The plot, as much as there is one, is that an archaeological dig in Arizona has discovered an unusual find, that of a Werewolf's skeleton. Shortly thereafter, a fist fight breaks out, and one of the dig assistants falls on, and is cut by the werewolf skeleton. He promptly falls ill and is hospitalized. That night, he becomes a werewolf, attacks several hospital employees, and runs off into the night. Shortly thereafter, he is brought down with silver shotgun shells; Big 5 must have been out of the standard silver bullets that day.

Seeing all the havoc the werewolf did, Yuri, the man in charge of the dig, decides to inject one of the security guards with the blood of the dig worker, turning the guard into a werewolf as well. The guard is promptly killed in a fiery car crash, and thus, doesn't get to go on a killing spree like all good werewolves should be able to do. As a result, Yuri is upset that he doesn't get to watch the carnage.

Enter our hero Paul. After being asked by Natalie, another person working the archaeological dig, to look at the werewolf skeleton, he heads to the lab where the skeleton is being held and examines the artifact. While examining the skeleton, he is attacked by Yuri, who wants as few people as possible to know about the existence of the skeleton. In the ensuing fist fight, Yuri removes the skull from the presumably priceless skeleton, and uses it to deliver a nasty cut to Paul. Due to this injury, Paul becomes a werewolf later that night.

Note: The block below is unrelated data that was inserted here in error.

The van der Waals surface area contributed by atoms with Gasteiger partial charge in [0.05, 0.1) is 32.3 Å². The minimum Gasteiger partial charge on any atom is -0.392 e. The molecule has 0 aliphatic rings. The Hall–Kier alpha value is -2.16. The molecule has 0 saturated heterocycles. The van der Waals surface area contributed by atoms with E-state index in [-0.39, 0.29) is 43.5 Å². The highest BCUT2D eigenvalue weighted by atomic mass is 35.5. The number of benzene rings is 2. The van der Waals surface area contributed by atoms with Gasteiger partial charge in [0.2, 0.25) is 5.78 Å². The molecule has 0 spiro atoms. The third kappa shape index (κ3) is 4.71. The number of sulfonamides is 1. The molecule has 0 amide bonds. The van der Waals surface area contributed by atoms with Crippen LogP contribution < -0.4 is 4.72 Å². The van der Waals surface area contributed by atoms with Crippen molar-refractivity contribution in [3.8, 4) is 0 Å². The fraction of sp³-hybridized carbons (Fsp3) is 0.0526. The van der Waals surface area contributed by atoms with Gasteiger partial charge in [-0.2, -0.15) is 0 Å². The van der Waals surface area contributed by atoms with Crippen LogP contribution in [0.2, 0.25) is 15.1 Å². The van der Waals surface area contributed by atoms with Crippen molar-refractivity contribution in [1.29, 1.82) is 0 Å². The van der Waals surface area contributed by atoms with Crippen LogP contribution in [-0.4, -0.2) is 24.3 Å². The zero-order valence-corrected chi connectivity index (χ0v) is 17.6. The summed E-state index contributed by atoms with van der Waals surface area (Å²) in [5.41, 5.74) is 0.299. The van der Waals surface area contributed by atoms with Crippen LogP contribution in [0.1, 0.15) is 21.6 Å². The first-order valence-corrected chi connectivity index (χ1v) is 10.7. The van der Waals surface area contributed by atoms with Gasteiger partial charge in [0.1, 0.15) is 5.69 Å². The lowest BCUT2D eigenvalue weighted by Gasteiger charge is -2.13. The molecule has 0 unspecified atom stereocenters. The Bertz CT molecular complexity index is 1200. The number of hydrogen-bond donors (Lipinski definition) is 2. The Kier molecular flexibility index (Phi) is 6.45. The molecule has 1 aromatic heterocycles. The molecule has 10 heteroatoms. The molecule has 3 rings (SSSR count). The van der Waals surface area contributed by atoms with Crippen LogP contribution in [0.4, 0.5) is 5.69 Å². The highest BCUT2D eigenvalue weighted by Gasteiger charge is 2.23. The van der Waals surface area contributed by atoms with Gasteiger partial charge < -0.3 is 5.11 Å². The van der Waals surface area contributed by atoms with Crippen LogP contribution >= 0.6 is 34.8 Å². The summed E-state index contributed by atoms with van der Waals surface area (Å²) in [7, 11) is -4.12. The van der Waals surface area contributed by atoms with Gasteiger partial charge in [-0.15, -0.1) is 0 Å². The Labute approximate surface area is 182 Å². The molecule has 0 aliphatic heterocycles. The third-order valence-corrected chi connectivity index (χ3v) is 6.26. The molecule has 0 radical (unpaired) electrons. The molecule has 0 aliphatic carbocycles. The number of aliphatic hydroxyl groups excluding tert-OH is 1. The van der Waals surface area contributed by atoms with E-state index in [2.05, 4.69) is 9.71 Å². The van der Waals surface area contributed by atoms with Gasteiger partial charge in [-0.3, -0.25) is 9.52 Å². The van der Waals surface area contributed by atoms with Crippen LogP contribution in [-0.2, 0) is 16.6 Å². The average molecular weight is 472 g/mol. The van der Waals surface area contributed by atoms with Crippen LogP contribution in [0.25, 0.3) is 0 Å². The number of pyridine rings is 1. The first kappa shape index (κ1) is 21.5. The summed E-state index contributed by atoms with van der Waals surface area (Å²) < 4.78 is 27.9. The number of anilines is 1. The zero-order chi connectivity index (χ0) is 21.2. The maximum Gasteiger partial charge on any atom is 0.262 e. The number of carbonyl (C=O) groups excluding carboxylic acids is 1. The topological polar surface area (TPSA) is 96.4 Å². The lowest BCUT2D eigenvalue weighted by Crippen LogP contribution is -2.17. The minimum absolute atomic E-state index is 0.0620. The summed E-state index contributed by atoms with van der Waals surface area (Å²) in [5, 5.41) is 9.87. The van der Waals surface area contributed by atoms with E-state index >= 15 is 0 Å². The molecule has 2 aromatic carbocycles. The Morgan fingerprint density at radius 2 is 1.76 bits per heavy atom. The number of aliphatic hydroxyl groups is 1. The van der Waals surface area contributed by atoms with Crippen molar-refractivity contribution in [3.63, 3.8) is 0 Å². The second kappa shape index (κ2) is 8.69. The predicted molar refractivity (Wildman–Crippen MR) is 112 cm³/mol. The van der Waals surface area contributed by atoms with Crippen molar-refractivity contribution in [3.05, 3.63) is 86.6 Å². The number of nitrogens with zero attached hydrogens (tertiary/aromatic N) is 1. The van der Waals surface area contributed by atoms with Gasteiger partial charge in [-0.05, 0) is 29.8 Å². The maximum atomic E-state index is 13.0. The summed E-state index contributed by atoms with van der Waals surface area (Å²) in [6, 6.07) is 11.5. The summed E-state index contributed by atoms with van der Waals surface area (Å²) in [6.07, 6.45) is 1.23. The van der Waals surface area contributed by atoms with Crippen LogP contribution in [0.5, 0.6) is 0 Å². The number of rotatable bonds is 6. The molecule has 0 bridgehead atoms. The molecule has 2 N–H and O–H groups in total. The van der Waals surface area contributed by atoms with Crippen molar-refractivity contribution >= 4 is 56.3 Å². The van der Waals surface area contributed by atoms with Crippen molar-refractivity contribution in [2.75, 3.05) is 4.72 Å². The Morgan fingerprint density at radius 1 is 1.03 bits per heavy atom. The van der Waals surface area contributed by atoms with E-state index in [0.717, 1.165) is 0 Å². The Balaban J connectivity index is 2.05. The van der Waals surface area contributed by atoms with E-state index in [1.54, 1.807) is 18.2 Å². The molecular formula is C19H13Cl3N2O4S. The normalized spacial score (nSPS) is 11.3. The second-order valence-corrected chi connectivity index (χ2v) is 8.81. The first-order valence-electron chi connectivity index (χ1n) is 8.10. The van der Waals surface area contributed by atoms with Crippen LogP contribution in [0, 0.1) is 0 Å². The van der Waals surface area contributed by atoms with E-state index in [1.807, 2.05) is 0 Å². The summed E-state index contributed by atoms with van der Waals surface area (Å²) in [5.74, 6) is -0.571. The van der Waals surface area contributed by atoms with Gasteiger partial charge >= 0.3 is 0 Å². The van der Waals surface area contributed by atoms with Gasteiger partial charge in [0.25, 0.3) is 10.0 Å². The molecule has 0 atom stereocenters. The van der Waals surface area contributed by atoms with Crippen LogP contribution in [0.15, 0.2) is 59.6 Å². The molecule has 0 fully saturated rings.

As werewolves tend to do, Paul goes on a bloody rampage, killing the movie's nameless token well-endowed female. Feeling frightened at his actions, he hides himself in a corner of his house. Yuri discovers this, and goes off to capture Paul in the hopes of publicly displaying him and becoming very wealthy. In the ensuing fight, Yuri is killed. The film ends with Paul back at his house with Natalie, kissing. As Natalie turns to face the camera, we see that she too must have been attacked somewhere along the line, for she is showing those tell-tale signs of being a werewolf.